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Why students go to different churches

On any given Sunday afternoon, the Caf is swarming with after-church goers. Among the many churches in San Diego, these students seem to only come from a small handful of them; every year or two, the “popular” church to attend at Loma seems to shift and sway. Among this coveted spot have been All Peoples, the Rock, Park Hill and Newbreak

This PLNU-phenomenon does raise the questions of “why?” and “what draws students to specific church?”

“I remember when Skyline had a Point advertisement, where they showed a pulpit full of cobwebs, showing it to be old and outdated, saying ‘come to our church where it’s alive,’” Steve Rodeheaver, Pastor at Southeast Church of the Nazarene and Bible professor at PLNU, says. “They are all like that to some extent, trying to say, ‘we’re the alive church.’”

Many churches appeal to different spiritual needs of students. The church fair held on campus at the beginning of every school year feeds into this; students are going to go where the church seems “alive” in whatever sense that means to them.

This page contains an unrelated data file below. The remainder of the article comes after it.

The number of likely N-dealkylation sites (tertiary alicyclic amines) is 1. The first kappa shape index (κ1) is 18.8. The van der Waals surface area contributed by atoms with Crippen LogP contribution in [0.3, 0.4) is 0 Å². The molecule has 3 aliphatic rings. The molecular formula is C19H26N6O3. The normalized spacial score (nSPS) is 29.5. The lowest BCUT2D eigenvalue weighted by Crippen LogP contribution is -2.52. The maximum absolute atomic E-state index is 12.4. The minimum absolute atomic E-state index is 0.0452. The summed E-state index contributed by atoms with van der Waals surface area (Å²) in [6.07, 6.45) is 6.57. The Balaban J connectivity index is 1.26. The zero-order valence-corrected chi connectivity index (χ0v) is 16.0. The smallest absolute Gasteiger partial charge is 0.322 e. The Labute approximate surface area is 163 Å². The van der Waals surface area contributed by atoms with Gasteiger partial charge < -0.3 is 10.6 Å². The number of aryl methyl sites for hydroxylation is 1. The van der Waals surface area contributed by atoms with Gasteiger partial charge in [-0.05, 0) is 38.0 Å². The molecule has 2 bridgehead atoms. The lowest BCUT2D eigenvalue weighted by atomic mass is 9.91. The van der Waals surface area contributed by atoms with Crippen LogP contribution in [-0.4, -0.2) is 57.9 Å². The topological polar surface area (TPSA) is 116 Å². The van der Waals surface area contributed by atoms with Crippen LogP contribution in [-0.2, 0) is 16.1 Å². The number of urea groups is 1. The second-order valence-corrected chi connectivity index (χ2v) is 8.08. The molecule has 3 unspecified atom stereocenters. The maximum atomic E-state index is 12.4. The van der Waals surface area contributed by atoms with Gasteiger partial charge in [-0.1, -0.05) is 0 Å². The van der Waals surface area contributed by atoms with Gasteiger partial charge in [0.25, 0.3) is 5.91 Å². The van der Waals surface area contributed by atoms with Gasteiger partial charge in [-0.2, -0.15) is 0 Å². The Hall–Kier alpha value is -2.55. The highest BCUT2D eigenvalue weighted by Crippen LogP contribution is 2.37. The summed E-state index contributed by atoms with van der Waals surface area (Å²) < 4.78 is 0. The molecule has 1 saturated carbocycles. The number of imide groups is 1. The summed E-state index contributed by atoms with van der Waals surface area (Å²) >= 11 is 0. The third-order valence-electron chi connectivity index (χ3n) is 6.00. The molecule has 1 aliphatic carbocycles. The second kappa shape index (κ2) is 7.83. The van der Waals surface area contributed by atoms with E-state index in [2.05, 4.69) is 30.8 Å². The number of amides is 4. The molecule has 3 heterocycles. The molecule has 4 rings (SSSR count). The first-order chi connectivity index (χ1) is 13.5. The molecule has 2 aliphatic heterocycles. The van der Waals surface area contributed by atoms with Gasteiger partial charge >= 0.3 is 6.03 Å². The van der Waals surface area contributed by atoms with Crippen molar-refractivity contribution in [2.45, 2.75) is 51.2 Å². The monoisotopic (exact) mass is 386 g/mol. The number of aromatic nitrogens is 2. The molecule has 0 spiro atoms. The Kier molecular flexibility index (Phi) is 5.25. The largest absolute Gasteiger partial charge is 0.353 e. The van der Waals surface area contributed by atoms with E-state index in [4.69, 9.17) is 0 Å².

The “why” a single church gains popularity on campus is simple: students go where they feel invited. Steven Dols, a junior computer science major and attender of the Rock agrees.

“A lot of churches will say ‘invite someone with you next week!’ Or a freshman will have a junior sibling that’ll take them to church, or a student will find a church to go to and start pulling other students to go with them,” Dols said.  

Chad McLain, a senior double major in graphic design and entrepreneurship, attends Normal Heights United Methodist Church. As a senior, he’s seen many churches come and go from the Point Loma spotlight, and provides insight into the shifts between churches.

Mclain says, “I’ve heard that people go where they can experience God. My personal perspective people are naturally going to go where their friends go, but either way, people are going to church, and God is going to meet them where they’re at.”

Many things can draw someone to church. For Dols, it’s the community he’s found while serving. McLain expressed God meeting him in different ways every Sunday. For some, it’s worship, the sermons or the people that greet them each week.

Rodeheaver advises students to find “a family, not a show; connectedness over a concert; connectedness with each other rather than inspiration.”

McLain reflected on the shift in churches over his years at Point Loma and said “PLNU has taught me there’s not right church or right Christian; there’s no box or rules. The student’s tastes have helped me understand that different isn’t wrong; it’s just different. Our differences are what make us the body of Christ.”



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Jessica Fernandez

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